When agreeing the responsibilities of both the provider and the business, you need to decide who in the organisation will act as a point of contact to manage the relationship,” says Jefferson.

“This needn’t be a full-time role.We work with some clients who have a small dedicated team acting as an interface with us, but others use individual delegates or their managers as that interface, who choose training courses through a catalogue.Neither of these ways should be time consuming.If your staff are spending a lot of time managing the relationship, you are not getting added value.”

You also need to consider whether you want to go with a company that provides all its own training or one that uses other external providers.

Providers that use their ownresources may say they can achieve better cost efficiency by keeping everything in-house.However independent providers claim they can give you more choice and therefore tailor solutions better.

“Being vendor-independent means you truly sit on the client’s side of the fence to ensure each learning intervention is right for them.If not, there is a risk of conflict of interest,” says Jefferson.

He adds that SLAs typically last three years, so they must be flexible to take into account an organisation’s changing requirements. “There should also be get-out clauses, setting out clear notice terms from the beginning.”

Measuring how successful training interventions are is critical when deciding to renew contracts in the future, so ensure that the provider plans to give you robust feedback on their performance.

Higgins says it’s important to ensure a range of techniques are used to measure success.”Many organisations measure the success of their training programmes by analysing trainee satisfaction ratings. It’s quite possible for trainees to love a training programme that does not improve their job performance. Therefore, it’s vital to measure how learning relatesbusiness results.”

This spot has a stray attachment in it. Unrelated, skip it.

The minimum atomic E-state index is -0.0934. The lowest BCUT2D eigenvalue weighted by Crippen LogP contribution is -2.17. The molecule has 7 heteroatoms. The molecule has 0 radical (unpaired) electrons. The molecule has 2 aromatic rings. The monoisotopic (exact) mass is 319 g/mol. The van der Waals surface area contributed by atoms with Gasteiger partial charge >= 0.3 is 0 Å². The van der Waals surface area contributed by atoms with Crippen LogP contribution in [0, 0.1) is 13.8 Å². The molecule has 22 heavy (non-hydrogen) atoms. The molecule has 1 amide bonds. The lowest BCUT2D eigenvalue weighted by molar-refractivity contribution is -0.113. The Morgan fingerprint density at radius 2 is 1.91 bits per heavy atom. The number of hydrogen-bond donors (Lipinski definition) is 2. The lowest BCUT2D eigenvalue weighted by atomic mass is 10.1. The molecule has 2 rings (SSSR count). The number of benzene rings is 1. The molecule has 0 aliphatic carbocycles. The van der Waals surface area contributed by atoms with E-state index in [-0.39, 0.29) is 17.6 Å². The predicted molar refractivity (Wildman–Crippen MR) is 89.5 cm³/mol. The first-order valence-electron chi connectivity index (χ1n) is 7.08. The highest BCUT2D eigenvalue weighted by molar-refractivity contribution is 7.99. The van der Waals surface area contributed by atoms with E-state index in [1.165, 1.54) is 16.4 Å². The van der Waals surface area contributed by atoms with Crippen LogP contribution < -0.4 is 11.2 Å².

Getting feedback on specific interventions or courses will also help both you and the provider make decisions on which to ditch and which to keep.

Outsourcing training and learning to an MLS specialist can reap rewards, and providers are keen to stress that all businesses, no matter how small, can see a good return on investment.

Like any agreement, if you are clear on objectives and responsibilities, ensure you can measure success and give the small print a thorough read, you’ll have the best chance of reaping rewards.

Case study: the Competition Commission

The Competition Commission appointed KnowledgePool to manage its entire training activity, including undertaking training needs analyses and running development centres for its professional, administrative and support staff.

This included providing a web-based training administration system to enable staff to search a catalogue of soft skills and IT training courses and to book them directly from their desktop. In addition, KnowledgePool designed and delivered an accredited management development programme and on-demand training in specific areas.

“We can now offer a range of classroom-style courses, e-learning and project-based interventions that are more aligned to our needs as an organisation,” says Katie Stone, head of HR at the commission.

KnowledgePool’s system automatically manages all of the booking details, including the joining and confirmation instructions. It includes an electronic authorisation process, to enable staff to obtain online clearance to attend their chosen course.

After the training, delegates complete an online ‘Kirkpatrick level-three’ evaluation, measuring their behavioural change as a result of the learning and their rating of the course and the provider. The results of these evaluations, together with all details of course expenditure and attendance, are fed back in management information reports designed in consultation with managers to meet their specific needs.

“KnowledgePool’s system gives our line managers and our operations board much better and more appropriate information about training than ever before. We also want to attract and retain the right people – this approach fits in with that aim,” says Stone.